Algebraic Topology: Fundamental Group

Homotopy of paths
A homotopy of paths in a space X is a family f_t: I\to X, 0\leq t\leq 1, such that
(i) The endpoints f_t(0)=x_0 and f_t(1)=x_1 are independent of t.
(ii) The associated map F:I\times I\to X defined by F(s,t)=f_t(s) is continuous.

When two paths f_0 and f_1 are connected in this way by a homotopy f_t, they are said to be homotopic. The notation for this is f_0\simeq f_1.

Example: Linear Homotopies
Any two paths f_0 and f_1 in \mathbb{R}^n having the same endpoints x_0 and x_1 are homotopic via the homotopy \displaystyle f_t(s)=(1-t)f_0(s)+tf_1(s).

A space is called simply-connected if it is path-connected and has trivial fundamental group.

A space X is simply-connected iff there is a unique homotopy class of paths connecting any two parts in X.
Path-connectedness is the existence of paths connecting every pair of points, so we need to be concerned only with the uniqueness of connecting paths.

(\implies) Suppose \pi_1(X)=0. If f and g are two paths from x_0 to x_1, then f\simeq f\cdot \bar{g}\cdot g\simeq g since the loops \bar{g}\cdot g and f\cdot\bar{g} are each homotopic to constant loops, due to \pi_1(X,x_0)=0.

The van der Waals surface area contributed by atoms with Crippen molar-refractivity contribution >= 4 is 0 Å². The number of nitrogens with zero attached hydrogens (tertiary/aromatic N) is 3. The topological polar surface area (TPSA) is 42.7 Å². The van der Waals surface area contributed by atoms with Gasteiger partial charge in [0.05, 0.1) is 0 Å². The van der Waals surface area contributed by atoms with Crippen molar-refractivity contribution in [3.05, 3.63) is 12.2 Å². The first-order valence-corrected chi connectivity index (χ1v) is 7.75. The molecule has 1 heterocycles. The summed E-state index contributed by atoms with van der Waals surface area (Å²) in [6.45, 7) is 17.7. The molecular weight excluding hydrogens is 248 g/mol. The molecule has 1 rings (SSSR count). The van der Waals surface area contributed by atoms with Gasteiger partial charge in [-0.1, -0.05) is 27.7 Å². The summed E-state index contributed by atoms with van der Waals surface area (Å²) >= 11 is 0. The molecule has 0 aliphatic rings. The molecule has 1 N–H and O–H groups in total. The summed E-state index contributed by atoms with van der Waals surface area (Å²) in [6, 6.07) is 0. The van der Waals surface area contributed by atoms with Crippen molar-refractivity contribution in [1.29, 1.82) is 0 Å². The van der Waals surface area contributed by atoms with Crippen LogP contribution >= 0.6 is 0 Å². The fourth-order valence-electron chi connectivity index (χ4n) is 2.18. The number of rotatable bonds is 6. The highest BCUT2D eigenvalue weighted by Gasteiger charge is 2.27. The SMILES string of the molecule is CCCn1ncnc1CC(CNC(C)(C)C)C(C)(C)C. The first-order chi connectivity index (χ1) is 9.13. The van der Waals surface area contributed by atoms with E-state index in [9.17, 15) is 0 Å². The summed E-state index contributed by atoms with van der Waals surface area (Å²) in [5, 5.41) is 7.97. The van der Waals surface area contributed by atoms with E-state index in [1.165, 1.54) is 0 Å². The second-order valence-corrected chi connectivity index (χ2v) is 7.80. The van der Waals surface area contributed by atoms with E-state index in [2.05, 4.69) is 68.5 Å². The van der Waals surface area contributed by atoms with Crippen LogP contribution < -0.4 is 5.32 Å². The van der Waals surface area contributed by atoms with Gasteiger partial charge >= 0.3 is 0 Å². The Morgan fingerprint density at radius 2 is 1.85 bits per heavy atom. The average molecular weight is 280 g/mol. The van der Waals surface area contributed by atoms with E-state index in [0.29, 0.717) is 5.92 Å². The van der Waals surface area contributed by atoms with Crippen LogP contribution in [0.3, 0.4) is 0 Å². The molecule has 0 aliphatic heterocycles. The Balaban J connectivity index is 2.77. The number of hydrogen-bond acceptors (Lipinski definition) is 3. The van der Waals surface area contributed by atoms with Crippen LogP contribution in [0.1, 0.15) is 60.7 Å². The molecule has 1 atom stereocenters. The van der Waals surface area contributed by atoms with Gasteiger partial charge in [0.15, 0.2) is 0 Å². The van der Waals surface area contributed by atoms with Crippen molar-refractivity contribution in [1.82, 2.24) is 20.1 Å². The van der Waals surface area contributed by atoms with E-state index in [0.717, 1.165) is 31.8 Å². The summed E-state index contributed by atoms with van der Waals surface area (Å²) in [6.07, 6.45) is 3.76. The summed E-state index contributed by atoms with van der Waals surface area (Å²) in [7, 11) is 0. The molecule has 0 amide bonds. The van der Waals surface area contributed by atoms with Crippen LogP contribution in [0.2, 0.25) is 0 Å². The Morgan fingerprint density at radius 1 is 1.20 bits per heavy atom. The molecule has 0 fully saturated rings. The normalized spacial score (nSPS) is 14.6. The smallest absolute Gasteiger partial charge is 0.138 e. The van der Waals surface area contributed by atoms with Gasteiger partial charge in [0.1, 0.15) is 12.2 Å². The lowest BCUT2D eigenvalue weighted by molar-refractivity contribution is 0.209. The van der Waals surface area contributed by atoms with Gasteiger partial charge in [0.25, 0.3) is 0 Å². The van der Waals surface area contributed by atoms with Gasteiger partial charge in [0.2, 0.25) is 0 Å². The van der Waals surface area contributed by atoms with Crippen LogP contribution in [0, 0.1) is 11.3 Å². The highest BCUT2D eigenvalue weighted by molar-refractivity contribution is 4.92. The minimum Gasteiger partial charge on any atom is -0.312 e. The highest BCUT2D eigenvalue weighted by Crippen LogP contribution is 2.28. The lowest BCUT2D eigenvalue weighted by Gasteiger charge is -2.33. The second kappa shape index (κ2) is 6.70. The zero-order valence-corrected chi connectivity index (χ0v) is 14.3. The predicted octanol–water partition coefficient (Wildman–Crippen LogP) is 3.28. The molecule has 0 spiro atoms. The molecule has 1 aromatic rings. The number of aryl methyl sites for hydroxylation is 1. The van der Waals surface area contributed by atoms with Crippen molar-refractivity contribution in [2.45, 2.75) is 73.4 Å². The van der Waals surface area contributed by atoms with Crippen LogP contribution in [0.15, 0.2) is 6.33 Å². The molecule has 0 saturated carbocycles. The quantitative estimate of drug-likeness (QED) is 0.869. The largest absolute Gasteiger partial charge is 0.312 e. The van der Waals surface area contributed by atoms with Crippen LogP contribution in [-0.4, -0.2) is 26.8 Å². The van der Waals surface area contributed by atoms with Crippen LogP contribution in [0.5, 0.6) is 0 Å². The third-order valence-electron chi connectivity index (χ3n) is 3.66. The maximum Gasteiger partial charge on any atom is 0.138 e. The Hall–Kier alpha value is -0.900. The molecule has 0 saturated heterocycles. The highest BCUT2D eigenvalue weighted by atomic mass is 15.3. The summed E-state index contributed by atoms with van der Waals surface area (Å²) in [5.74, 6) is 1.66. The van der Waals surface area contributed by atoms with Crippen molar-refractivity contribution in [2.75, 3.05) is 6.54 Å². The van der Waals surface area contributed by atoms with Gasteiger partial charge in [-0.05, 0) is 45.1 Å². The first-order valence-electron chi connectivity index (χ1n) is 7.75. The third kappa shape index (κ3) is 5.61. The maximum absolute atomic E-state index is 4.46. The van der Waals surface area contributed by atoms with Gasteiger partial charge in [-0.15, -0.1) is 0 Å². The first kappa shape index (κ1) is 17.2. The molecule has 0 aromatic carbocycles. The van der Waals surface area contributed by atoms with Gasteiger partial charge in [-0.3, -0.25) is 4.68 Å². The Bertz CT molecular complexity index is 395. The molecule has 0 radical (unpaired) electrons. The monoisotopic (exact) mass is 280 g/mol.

(\impliedby) Conversely, if there is only one homotopy class of paths connecting a basepoint x_0 to itself, then all loops at x_0 are homotopic to the constant loop and \pi_1(X,x_0)=0.

\pi_1(X\times Y) is isomorphic to \pi_1(X)\times \pi_1(Y) if X and Y are path-connected.
A basic property of the product topology is that a map f:Z\to X\times Y is continuous iff the maps g:Z\to X and h:Z\to Y defined by f(z)=(g(z),h(z)) are both continuous.

Hence a loop f in X\times Y based at (x_0,y_0) is equivalent to a pair of loops g in X and h in Y based at x_0 and y_0 respectively.

Similarly, a homotopy f_t of a loop in X\times Y is equivalent to a pair of homotopies g_t and h_t of the corresponding loops in X and Y.

Thus we obtain a bijection \pi_1(X\times Y, (x_0,y_0))\approx \pi_1(X,x_0)\times \pi_1(Y,y_0), [f]\mapsto([g],[h]). This is clearly a group homomorphism, and hence an isomorphism.

Note: The condition that X and Y are path-connected implies that \pi_1(X,x_0)=\pi_1(X), \pi_1(Y,y_0)=\pi_1(Y),\pi_1(X\times Y,(x_0,y_0))=\pi_1(X\times Y).

Author: mathtuition88

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